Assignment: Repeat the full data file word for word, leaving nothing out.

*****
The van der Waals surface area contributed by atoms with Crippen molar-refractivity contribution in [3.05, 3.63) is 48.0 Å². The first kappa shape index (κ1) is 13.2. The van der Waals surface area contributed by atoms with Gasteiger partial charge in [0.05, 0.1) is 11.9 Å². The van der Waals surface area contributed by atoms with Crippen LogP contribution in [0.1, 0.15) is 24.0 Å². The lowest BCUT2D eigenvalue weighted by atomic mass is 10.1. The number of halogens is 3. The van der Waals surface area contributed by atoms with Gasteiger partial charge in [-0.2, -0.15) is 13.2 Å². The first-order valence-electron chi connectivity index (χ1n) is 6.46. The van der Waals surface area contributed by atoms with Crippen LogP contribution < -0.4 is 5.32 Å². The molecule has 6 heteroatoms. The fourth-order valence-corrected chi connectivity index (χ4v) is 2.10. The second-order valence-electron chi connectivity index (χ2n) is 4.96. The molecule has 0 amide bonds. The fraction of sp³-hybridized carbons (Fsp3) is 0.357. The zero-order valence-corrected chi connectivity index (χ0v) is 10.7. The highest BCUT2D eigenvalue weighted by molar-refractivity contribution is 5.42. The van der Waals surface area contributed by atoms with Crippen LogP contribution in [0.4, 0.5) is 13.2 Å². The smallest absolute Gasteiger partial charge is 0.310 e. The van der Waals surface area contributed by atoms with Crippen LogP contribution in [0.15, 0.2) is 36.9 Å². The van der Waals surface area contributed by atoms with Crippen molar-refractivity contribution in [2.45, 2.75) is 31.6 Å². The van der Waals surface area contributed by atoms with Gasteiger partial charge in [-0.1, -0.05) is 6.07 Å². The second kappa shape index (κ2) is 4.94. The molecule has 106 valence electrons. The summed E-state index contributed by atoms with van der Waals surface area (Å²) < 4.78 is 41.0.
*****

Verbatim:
The van der Waals surface area contributed by atoms with Crippen molar-refractivity contribution in [3.05, 3.63) is 48.0 Å². The first kappa shape index (κ1) is 13.2. The van der Waals surface area contributed by atoms with Gasteiger partial charge in [0.05, 0.1) is 11.9 Å². The van der Waals surface area contributed by atoms with Crippen LogP contribution in [0.1, 0.15) is 24.0 Å². The lowest BCUT2D eigenvalue weighted by atomic mass is 10.1. The number of halogens is 3. The van der Waals surface area contributed by atoms with Gasteiger partial charge in [-0.2, -0.15) is 13.2 Å². The first-order valence-electron chi connectivity index (χ1n) is 6.46. The van der Waals surface area contributed by atoms with Crippen LogP contribution < -0.4 is 5.32 Å². The molecule has 6 heteroatoms. The fourth-order valence-corrected chi connectivity index (χ4v) is 2.10. The second-order valence-electron chi connectivity index (χ2n) is 4.96. The molecule has 0 amide bonds. The fraction of sp³-hybridized carbons (Fsp3) is 0.357. The zero-order valence-corrected chi connectivity index (χ0v) is 10.7. The highest BCUT2D eigenvalue weighted by molar-refractivity contribution is 5.42. The van der Waals surface area contributed by atoms with Crippen LogP contribution in [0.4, 0.5) is 13.2 Å². The smallest absolute Gasteiger partial charge is 0.310 e. The van der Waals surface area contributed by atoms with Crippen LogP contribution in [0.15, 0.2) is 36.9 Å². The van der Waals surface area contributed by atoms with Crippen molar-refractivity contribution in [2.45, 2.75) is 31.6 Å². The van der Waals surface area contributed by atoms with Gasteiger partial charge in [-0.1, -0.05) is 6.07 Å². The second kappa shape index (κ2) is 4.94. The molecule has 106 valence electrons. The summed E-state index contributed by atoms with van der Waals surface area (Å²) < 4.78 is 41.0.